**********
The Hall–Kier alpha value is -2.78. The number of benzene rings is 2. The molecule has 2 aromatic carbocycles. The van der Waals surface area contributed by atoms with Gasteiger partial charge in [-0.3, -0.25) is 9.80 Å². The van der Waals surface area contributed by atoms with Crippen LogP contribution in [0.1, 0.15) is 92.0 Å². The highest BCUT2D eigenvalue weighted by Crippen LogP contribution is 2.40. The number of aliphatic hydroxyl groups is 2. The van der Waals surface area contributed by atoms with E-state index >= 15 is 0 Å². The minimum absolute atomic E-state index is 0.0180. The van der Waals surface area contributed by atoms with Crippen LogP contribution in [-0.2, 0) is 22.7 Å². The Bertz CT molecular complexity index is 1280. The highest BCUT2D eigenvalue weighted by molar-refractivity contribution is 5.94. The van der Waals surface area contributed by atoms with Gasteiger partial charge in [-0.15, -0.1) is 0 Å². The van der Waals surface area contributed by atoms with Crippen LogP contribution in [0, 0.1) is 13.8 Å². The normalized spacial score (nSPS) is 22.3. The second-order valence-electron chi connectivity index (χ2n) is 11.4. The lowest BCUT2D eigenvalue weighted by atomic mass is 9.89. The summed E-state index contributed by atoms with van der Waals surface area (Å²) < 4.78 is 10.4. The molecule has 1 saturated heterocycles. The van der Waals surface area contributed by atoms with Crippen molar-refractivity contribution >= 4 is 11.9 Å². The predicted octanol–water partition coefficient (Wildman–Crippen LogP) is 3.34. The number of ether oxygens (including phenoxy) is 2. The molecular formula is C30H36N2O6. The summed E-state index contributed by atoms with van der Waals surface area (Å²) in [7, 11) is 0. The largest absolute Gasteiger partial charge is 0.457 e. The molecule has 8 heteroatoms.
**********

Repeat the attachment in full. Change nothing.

The Hall–Kier alpha value is -2.78. The number of benzene rings is 2. The molecule has 2 aromatic carbocycles. The van der Waals surface area contributed by atoms with Gasteiger partial charge in [-0.3, -0.25) is 9.80 Å². The van der Waals surface area contributed by atoms with Crippen LogP contribution in [0.1, 0.15) is 92.0 Å². The highest BCUT2D eigenvalue weighted by Crippen LogP contribution is 2.40. The number of aliphatic hydroxyl groups is 2. The van der Waals surface area contributed by atoms with E-state index >= 15 is 0 Å². The minimum absolute atomic E-state index is 0.0180. The van der Waals surface area contributed by atoms with Crippen LogP contribution in [-0.2, 0) is 22.7 Å². The Bertz CT molecular complexity index is 1280. The highest BCUT2D eigenvalue weighted by molar-refractivity contribution is 5.94. The van der Waals surface area contributed by atoms with Gasteiger partial charge in [-0.15, -0.1) is 0 Å². The van der Waals surface area contributed by atoms with Crippen LogP contribution in [0, 0.1) is 13.8 Å². The normalized spacial score (nSPS) is 22.3. The second-order valence-electron chi connectivity index (χ2n) is 11.4. The lowest BCUT2D eigenvalue weighted by atomic mass is 9.89. The summed E-state index contributed by atoms with van der Waals surface area (Å²) < 4.78 is 10.4. The molecule has 1 saturated heterocycles. The van der Waals surface area contributed by atoms with Crippen molar-refractivity contribution >= 4 is 11.9 Å². The predicted octanol–water partition coefficient (Wildman–Crippen LogP) is 3.34. The number of ether oxygens (including phenoxy) is 2. The molecular formula is C30H36N2O6. The summed E-state index contributed by atoms with van der Waals surface area (Å²) in [7, 11) is 0. The largest absolute Gasteiger partial charge is 0.457 e. The molecule has 8 heteroatoms.